by Heather Mayer
, DOTmed News Reporter | August 24, 2010
Two types of nuclear breast imaging scans may actually increase the risk of developing radiation-induced cancers, according to research published today in a special online report and in the October issue of Radiology.
Research conducted by Dr. Edward Hendrick, a clinical professor of radiology at the University of Colorado, Denver School of Medicine, found that single breast-specific gamma imaging (BSGI) or positron emission mammography (PEM) carries a lifetime risk of inducing fatal cancer greater than or comparable to a lifetime of annual screening mammography, starting at age 40.
“Not all breast imaging procedures carry the same doses and risks as mammography,” Hendrick told DOTmed News. “Physicians prescribing these studies need to be aware of the risk and inform the patients of those risks.”
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Both procedures are nuclear imaging tests, injecting radioactive material into patients. In fact, the imaging agent used in BSGI is the same — and the same dose — as the one used in nuclear cardiac stress testing, explained Hendrick. He pointed out that researchers thought if the agent, technetium 99m–sestamibi, was used in other tests it would be safe in BSGI scans.
“But it turns out, it carries a considerably higher dose risk than most other breast procedures,” he said. “The risk is exactly the same between a stress test and BSGI. The point is, most breast imaging procedures, you’re irradiating the breast. The doses to other tissues are very, very minor. With these nuclear procedures, BSGI or PEM, the dose to the breast is relatively modest…but the dose to other organs is not modest by comparison.”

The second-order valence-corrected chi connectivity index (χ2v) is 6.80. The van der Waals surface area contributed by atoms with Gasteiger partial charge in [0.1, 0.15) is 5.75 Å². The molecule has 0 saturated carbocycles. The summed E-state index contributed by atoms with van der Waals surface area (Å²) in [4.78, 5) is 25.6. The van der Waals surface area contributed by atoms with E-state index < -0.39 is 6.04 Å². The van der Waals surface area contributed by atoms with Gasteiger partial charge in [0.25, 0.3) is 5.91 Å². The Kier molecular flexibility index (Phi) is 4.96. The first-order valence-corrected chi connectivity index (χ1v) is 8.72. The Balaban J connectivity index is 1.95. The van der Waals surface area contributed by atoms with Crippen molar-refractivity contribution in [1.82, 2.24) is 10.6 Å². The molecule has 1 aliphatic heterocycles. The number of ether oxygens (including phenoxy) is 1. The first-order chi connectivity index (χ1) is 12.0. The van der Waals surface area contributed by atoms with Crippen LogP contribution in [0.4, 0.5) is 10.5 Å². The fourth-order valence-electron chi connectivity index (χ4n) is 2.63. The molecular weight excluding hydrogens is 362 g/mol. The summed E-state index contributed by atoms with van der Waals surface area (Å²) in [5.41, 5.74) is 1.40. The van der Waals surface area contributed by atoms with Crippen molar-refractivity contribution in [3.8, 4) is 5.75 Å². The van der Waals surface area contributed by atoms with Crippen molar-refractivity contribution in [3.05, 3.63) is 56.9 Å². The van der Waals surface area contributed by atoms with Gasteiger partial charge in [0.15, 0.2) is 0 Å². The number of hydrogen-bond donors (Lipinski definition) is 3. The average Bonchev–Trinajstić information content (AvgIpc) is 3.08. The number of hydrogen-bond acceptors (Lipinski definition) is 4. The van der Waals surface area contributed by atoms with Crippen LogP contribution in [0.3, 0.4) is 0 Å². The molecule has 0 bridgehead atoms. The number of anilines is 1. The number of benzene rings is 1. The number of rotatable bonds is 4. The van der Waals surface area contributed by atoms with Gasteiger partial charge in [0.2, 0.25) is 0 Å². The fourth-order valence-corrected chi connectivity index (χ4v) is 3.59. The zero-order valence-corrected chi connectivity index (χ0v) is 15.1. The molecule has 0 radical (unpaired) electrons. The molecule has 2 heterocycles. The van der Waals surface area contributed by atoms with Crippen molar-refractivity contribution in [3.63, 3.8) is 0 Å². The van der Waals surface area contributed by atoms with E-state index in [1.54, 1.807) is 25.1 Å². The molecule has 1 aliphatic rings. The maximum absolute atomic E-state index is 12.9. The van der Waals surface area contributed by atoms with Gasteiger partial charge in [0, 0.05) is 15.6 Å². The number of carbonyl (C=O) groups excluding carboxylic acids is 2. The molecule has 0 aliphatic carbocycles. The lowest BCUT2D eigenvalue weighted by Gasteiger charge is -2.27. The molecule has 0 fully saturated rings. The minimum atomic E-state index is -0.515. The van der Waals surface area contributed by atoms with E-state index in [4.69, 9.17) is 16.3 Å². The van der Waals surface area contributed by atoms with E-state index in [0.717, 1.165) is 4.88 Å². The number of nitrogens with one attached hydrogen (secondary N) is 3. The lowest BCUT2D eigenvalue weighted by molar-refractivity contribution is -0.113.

Hendrick, the sole author on the paper, reported that two-view digital mammography and screen-film mammography have an average lifetime risk of fatal breast cancer of 1.3 and 1.7 cases, respectively, per 100,000 women aged 40 years at exposure and less than one case per 1 million among women aged 80 years at exposure. Annual screening mammography in either digital or screen-film in women ages 40 to 80 was found to be associated with a lifetime risk of fatal breast cancer of 20 to 25 cases in 100,000. Dedicated breast computed tomography and digital tomosynthesis — neither FDA-approved — were found to have an average lifetime risk of fatal breast cancer of 1.3 to 2.6 cases, respectively, per 100,000 women aged 40 years at the age of exposure.
The cancer risks from BSGI and PEM were alarmingly higher. Hendrick found that a single BSGI exam was estimated to carry a lifetime risk of fatal cancer 20 to 30 times that of digital mammography in women aged 40 years, and the lifetime risk of a single PEM exam was 23 times greater than that of digital mammography.